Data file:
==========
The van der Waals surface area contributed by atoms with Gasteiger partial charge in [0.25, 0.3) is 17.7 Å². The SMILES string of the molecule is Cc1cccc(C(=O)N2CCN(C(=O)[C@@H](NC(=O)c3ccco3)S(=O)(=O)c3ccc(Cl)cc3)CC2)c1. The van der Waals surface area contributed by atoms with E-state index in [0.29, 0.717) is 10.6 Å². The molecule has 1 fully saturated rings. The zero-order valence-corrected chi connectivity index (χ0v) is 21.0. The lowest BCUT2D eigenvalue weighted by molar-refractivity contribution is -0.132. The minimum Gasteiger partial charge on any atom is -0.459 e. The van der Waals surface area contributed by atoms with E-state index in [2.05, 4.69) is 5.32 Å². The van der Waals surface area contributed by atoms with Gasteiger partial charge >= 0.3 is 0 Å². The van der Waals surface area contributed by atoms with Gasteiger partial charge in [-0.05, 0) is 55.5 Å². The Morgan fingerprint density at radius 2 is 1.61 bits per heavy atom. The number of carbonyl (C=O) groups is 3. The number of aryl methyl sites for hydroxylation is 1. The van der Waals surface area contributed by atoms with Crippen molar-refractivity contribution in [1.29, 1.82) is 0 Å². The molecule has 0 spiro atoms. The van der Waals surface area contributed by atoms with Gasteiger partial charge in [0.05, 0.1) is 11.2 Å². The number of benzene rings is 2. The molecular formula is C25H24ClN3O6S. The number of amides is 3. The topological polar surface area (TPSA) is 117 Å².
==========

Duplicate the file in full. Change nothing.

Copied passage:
The van der Waals surface area contributed by atoms with Gasteiger partial charge in [0.25, 0.3) is 17.7 Å². The SMILES string of the molecule is Cc1cccc(C(=O)N2CCN(C(=O)[C@@H](NC(=O)c3ccco3)S(=O)(=O)c3ccc(Cl)cc3)CC2)c1. The van der Waals surface area contributed by atoms with E-state index in [0.29, 0.717) is 10.6 Å². The molecule has 1 fully saturated rings. The zero-order valence-corrected chi connectivity index (χ0v) is 21.0. The lowest BCUT2D eigenvalue weighted by molar-refractivity contribution is -0.132. The minimum Gasteiger partial charge on any atom is -0.459 e. The van der Waals surface area contributed by atoms with E-state index in [2.05, 4.69) is 5.32 Å². The van der Waals surface area contributed by atoms with Gasteiger partial charge >= 0.3 is 0 Å². The van der Waals surface area contributed by atoms with Gasteiger partial charge in [-0.05, 0) is 55.5 Å². The Morgan fingerprint density at radius 2 is 1.61 bits per heavy atom. The number of carbonyl (C=O) groups is 3. The number of aryl methyl sites for hydroxylation is 1. The van der Waals surface area contributed by atoms with Crippen molar-refractivity contribution in [1.29, 1.82) is 0 Å². The molecule has 0 spiro atoms. The van der Waals surface area contributed by atoms with Gasteiger partial charge in [0.05, 0.1) is 11.2 Å². The number of benzene rings is 2. The molecular formula is C25H24ClN3O6S. The number of amides is 3. The topological polar surface area (TPSA) is 117 Å².